On July 6, 2020, U.S. District Judge James A. Boasberg ordered the operator of the Dakota Access Pipeline (“DAPL”), Dakota Access, LLC (“Dakota Access”)1, to shut down DAPL, which has been in operation since 2017 and has the capacity to transport 570,000 barrels of Bakken crude each day, and to remove all oil from DAPL until the U.S. Army Corps of Engineers (“USACE”) completes an environmental impact statement (“EIS”) under the National Environmental Policy Act (“NEPA”) (the “Shutdown Order”).2 The court gave Dakota Access until August 5, 2020, to drain the approximately 1,200-mile pipeline of oil despite the USACE’s estimate that an EIS could take between 12–15 months to complete.3
This post describes the Shutdown Order and subsequent court action and lays out some considerations for North Dakota crude oil producers in view of the resulting uncertainty.
Background of Shutdown Order
DAPL litigation has centered on a segment of the pipeline that runs underneath Lake Oahe, a large reservoir lying behind the Oahe Dam on the Missouri River in South Dakota and North Dakota. Lake Oahe is a vital source of water for drinking and agriculture and is sacred land for several American Indian Tribes whose reservations are in close proximity (the “Plaintiff Tribes”).4 The Plaintiff Tribes sought to enjoin USACE from granting permits and easements for the construction and operation of DAPL by challenging the sufficiency of the USACE’s initial environmental review.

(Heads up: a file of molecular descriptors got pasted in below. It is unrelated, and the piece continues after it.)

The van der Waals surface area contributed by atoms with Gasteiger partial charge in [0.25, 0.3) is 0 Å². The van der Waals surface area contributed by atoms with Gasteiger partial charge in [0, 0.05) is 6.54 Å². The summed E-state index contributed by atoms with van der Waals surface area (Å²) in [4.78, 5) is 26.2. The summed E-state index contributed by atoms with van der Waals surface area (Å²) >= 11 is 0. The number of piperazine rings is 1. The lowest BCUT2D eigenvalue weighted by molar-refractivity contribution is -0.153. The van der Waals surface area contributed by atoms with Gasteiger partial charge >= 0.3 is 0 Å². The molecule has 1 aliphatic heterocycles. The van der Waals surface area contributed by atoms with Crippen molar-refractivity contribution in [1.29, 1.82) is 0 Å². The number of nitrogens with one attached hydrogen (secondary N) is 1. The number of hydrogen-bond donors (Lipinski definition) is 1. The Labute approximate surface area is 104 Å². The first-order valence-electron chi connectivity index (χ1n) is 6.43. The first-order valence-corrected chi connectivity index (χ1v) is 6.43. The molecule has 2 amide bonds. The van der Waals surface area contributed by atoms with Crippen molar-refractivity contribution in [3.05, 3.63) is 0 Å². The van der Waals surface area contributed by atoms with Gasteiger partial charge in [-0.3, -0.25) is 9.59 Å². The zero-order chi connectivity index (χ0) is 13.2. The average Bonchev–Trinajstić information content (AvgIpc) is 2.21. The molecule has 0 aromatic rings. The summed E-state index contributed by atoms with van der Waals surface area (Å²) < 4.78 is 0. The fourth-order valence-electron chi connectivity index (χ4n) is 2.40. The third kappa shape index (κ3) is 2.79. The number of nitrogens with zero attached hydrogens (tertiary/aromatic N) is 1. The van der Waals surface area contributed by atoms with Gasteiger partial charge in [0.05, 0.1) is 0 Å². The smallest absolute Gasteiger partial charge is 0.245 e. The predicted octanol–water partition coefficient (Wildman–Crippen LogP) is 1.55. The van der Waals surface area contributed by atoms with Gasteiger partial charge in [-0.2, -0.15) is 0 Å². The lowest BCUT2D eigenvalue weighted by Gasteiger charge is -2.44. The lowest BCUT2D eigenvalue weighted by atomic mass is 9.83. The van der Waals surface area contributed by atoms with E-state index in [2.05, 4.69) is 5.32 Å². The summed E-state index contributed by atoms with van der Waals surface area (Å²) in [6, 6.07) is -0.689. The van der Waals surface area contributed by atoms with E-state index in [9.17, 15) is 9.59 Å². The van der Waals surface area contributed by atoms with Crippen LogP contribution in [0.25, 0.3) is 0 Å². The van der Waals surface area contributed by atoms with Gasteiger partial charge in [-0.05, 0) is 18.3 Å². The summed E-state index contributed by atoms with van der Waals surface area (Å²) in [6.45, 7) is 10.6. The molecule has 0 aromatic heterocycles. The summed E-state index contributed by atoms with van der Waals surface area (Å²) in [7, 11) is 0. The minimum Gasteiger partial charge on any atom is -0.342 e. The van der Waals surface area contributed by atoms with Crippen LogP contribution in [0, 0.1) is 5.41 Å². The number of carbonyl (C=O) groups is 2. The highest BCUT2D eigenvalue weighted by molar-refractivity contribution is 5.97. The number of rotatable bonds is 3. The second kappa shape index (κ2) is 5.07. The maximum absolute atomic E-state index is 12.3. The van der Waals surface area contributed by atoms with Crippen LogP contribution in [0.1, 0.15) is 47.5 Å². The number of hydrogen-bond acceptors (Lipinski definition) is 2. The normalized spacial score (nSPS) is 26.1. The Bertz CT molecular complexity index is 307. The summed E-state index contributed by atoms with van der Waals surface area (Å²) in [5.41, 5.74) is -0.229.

In 2015 and 2016, USACE published an Environmental Assessment (“EA”) (a much less extensive review than an EIS) and a mitigated finding of no significant impact (“FONSI”) which concluded that granting the easement for the Lake Oahe segment would not result in a significant environmental impact.5 In late 2016, the easement was declined by the USACE at the urging of the Obama administration, and USACE announced it would require DAPL to suspend construction and prepare an EIS. However, in early 2017, the Trump administration issued a presidential memorandum directing the expedited approval for construction and operation of the remaining portion of DAPL, and USACE granted the easement.6